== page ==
Socially responsible, sustainable, ethical, or green investment... Whichever term you prefer, many investors are clearly beginning to pay attention to more than just the bottom line when choosing a stock. While many people are skeptical that companies can both earn a profit and have positive social effects, this new wave of investors believes that responsible investments are equally, if not more, profitable compared to other investment methods.
The beauty of socially responsible investing, or SRI, is that it means something different to everyone. Like many individual investors, those investors in sync with SRI frequently opt for a hands-off approach: One out of eight professionally managed dollars is in socially responsible assets. However, these investors could attain higher returns and lower fees by taking charge of their own assets, all with a portfolio of positive, sustainable businesses.
Socially responsible investing incorporates many investing strategies designed to include corporate responsibility and companies' impact on society in investment decisions. Two typical SRI approaches are screening and shareholder activism.
Screening investments can be divided into positive and negative strategies. Negative screening, the easiest and most widely used form of SRI, involves avoiding "sin" industries, like tobacco and gambling, or avoiding specific problematic companies. Many investors actually enforce such screens without recognizing their participation in the larger SRI movement. Unfortunately, other investors may believe they are adhering to such screens, while their ownership of mutual funds or index funds exposes their portfolio to companies they would rather avoid.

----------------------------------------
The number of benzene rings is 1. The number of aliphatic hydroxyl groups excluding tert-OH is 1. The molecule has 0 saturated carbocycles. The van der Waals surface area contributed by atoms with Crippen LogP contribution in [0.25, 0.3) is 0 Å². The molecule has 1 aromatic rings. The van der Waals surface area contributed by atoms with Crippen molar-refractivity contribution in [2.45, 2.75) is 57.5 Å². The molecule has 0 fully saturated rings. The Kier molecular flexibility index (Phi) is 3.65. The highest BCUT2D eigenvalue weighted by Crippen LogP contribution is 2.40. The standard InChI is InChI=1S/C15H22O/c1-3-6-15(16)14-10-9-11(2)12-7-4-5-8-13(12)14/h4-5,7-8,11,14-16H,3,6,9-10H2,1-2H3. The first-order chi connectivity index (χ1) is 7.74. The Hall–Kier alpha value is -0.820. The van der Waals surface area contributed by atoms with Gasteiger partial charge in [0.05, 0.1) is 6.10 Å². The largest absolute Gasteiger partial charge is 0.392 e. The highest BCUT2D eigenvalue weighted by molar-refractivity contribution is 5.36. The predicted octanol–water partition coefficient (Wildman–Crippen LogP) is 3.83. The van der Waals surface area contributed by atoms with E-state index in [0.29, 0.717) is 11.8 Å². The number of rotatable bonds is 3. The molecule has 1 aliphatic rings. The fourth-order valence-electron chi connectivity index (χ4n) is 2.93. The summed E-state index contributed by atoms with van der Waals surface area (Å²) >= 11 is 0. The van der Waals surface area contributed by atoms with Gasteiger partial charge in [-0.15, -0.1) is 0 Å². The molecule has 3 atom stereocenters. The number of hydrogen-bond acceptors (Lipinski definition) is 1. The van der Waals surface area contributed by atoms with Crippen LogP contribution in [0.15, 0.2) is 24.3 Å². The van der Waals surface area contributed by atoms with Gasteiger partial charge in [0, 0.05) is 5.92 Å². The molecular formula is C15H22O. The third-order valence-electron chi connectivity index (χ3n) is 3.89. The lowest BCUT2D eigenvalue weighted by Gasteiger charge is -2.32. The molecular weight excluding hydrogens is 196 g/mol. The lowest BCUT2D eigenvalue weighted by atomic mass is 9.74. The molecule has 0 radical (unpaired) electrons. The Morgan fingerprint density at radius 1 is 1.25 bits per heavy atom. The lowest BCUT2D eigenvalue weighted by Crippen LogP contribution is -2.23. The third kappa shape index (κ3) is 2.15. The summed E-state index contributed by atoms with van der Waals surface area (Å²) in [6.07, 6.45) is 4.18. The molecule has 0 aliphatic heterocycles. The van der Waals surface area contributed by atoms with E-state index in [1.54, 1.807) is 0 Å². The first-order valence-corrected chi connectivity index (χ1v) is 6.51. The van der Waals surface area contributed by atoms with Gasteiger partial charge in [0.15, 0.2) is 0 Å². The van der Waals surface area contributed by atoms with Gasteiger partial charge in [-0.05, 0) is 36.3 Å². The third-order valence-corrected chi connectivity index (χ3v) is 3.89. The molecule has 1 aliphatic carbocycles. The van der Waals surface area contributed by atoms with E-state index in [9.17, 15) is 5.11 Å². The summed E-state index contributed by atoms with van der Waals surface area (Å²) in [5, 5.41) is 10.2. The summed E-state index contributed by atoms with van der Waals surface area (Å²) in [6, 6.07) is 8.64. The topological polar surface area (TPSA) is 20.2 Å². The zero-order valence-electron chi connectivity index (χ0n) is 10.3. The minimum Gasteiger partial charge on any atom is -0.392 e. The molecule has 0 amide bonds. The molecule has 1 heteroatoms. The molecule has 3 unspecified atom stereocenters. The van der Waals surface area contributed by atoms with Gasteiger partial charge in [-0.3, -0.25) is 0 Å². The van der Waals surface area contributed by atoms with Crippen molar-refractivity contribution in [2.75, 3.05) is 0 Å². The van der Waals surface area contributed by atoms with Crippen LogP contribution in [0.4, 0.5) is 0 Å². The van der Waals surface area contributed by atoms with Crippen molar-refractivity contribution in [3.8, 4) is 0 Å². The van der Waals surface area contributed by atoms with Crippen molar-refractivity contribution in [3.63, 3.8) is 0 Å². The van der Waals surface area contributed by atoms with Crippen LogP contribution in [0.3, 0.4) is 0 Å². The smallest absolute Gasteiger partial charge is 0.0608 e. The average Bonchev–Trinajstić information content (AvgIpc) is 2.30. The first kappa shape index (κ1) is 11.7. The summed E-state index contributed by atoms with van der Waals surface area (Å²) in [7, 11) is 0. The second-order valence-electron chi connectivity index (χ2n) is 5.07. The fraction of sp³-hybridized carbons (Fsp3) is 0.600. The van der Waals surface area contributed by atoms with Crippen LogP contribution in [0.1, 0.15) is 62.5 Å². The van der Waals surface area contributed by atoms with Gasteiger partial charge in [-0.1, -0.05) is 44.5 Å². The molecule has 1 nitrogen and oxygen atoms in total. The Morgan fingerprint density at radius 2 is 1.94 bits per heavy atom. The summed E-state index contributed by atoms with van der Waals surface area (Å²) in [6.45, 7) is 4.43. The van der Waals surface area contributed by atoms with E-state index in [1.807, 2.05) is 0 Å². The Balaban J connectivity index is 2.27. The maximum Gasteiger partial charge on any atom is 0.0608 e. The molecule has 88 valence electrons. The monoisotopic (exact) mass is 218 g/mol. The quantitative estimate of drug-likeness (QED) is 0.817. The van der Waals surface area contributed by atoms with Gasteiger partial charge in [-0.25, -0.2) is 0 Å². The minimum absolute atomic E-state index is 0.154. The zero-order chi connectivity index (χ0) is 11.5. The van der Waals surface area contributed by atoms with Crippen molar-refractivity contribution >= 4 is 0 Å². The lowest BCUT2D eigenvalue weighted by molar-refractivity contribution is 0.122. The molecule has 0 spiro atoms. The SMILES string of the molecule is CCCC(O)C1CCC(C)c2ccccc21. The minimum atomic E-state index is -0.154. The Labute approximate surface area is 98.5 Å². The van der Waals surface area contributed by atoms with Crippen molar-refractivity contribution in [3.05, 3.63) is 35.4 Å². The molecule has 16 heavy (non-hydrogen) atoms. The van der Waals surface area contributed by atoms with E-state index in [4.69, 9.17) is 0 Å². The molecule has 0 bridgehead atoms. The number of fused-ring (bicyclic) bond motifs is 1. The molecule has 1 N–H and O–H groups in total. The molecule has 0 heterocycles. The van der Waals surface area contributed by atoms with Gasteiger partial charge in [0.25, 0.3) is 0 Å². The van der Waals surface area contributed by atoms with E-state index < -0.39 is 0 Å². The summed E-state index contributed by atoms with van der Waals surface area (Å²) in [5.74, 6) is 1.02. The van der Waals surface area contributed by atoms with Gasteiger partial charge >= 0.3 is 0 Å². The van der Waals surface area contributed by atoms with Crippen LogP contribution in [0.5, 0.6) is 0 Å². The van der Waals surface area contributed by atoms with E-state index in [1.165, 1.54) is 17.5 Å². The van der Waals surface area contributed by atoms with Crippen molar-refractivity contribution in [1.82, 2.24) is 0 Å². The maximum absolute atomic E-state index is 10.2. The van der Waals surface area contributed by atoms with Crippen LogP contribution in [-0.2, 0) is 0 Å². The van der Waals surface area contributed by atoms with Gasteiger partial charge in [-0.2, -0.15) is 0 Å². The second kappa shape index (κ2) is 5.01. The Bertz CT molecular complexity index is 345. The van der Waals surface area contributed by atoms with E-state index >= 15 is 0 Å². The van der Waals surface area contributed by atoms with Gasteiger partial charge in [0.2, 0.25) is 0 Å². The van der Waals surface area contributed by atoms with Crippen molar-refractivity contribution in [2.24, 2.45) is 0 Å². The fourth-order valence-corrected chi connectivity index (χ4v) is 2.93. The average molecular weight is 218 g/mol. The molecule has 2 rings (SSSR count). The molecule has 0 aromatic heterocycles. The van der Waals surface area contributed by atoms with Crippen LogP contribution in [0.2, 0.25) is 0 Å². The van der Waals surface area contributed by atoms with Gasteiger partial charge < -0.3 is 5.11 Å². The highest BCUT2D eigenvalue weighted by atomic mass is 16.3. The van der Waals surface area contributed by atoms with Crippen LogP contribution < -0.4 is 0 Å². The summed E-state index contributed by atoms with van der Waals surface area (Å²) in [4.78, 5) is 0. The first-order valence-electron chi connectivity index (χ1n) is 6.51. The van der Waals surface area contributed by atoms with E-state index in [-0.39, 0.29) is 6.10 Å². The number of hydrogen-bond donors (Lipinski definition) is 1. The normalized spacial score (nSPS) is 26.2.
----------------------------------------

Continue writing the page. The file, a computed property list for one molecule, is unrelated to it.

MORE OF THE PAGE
Positive screening, the more subjective side of screens, involves selecting companies that meet certain socially responsible investment criteria. These criteria vary among investors, but often fall under the category of environmental, social, or corporate governance standards. Selected companies could actively promote the values of the investor, for example, through a campaign to reduce the company's environmental footprint or a hiring program committed to increasing diversity.
Investors frequently turn to socially responsible mutual funds to conduct the screening process for them. Demand for these funds is growing. All told, 250 socially responsible mutual funds were included in the 2010 Report on Socially Responsible Investing Trends in the United States (link opens PDF) (the most recent issue -- expect an update in November 2012), up from 173 in 2007. Each fund has different screens companies must pass, and then the fund monitors its holdings for social, environmental, or corporate performance in addition to traditional financial performance. One disadvantage of socially responsible mutual funds is that the additional screening and monitoring can result in higher management fees.
Another socially responsible investment strategy is shareholder activism. Many investors forget that the stock they own is more than a ticker symbol, but an actual piece of a living, breathing company. As partial owners, investors can file resolutions to modify aspects of a company, including matters of environmental or social importance. Even if resolutions do not pass, they put investor pressure on the company to change, and can attract media attention. By presenting resolutions, or voting for resolutions that promise positive change, investors can directly impact the direction corporate America is heading.
Making a socially responsible investment means something different to every investor, and many strategies exist beyond the two discussed above. Still, it is clear that many investors are focusing on the business characteristics of their assets in addition to financial performance. Furthermore, many of these investors are enjoying greater returns than you might think through this investment strategy. It could be your next step to more positive returns, and a guilt-free portfolio, as well.
Socially responsible investing is an emerging trend, but that does not mean it's for everyone. Perhaps you would prefer an all-inclusive index fund or even the "sinful" Vice Investor(VICEX) fund. However, this series of articles will help you get started if ethical investing interests you.
To learn more about SRI, check out any of the articles in this series:
Fool contributor Charlie Kannel has no interest in any of the companies mentioned above. The Motley Fool has a disclosure policy. We Fools may not all hold the same opinions, but we all believe that considering a diverse range of insights makes us better investors. Try any of our Foolish newsletter services free for 30 days.